Union membership and health - A multilevel analysis of 20 European countries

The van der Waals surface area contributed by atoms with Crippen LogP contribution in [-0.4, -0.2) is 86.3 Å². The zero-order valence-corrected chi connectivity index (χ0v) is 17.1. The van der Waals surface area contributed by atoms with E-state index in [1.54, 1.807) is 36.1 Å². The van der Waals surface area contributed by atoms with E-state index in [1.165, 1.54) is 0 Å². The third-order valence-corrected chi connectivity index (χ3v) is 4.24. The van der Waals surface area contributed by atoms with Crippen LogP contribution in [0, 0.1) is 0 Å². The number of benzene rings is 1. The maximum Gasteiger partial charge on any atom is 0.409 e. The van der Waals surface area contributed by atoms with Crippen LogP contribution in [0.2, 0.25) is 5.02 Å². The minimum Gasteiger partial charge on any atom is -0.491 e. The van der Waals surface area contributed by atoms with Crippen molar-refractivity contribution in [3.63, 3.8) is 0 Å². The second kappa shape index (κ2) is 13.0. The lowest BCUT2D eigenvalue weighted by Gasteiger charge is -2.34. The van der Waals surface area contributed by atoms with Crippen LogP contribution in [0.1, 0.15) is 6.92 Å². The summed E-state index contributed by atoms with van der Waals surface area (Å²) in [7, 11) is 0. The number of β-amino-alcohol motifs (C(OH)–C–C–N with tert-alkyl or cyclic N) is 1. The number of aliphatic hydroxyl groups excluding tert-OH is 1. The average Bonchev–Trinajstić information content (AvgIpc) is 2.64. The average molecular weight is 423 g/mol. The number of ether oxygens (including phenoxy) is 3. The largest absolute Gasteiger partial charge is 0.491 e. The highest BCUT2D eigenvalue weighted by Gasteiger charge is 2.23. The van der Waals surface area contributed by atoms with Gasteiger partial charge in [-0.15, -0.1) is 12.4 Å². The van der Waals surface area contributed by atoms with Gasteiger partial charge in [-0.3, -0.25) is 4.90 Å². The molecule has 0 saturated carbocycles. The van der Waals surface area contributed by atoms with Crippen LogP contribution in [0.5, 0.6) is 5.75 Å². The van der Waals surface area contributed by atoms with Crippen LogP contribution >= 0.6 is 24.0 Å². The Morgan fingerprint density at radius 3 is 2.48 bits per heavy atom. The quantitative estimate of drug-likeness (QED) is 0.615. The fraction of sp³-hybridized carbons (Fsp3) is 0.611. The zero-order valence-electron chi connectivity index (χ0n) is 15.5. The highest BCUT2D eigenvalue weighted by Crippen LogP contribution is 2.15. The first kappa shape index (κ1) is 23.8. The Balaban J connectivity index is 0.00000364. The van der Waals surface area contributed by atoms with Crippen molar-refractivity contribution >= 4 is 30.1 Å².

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With this thesis I will have finalized a master’s degree in sociology at the Norwegian University of Science and Technology. I want to use this preface to introduce my interest for the subject of the thesis to my readers as well as thanking the people who have given me invaluable guidance and assistance through the course of my studies in Trondheim. Sociological health research has always stood out to me as a particularly interesting area of sociology because of the potential it has for discovering and documenting phenomena and patterns in society that are beneficial or detrimental to desirable outcomes, which informs our collective priorities. I want to disclose that I have been an active member of a labor union while I have studied in Trondheim, and I strive to be as transparent as possible to eliminate individual bias. My interest in labor unions and health research inspired me to choose this topic for my thesis. Firstly I want to thank my councilor, Terje Andreas Eikemo, for helping me plan and produce this thesis. Terje has given me both inspiration and peace of mind in our meetings in his office while I have been working on this project. Secondly I want to thank my parents, Angunn Kvanli and John Magne Kvanli, as well as my siblings, Vebjørn and Therese. I have always been able to count on their support during my years at the university. Finally I want to thank the community of students I have had the privilege of working with at NTNU. First and foremost, thank you to Sosiologisk Poliklinikk in Trondheim, where I have gained valuable experience in conducting research, and participated in captivating sociological and political discussions. Additionally I want to thank Studentersamfundet, Socius Extremus, the institute for sociology and political science, and the student council for giving me the opportunity to be involved with both professional and social activities over the years.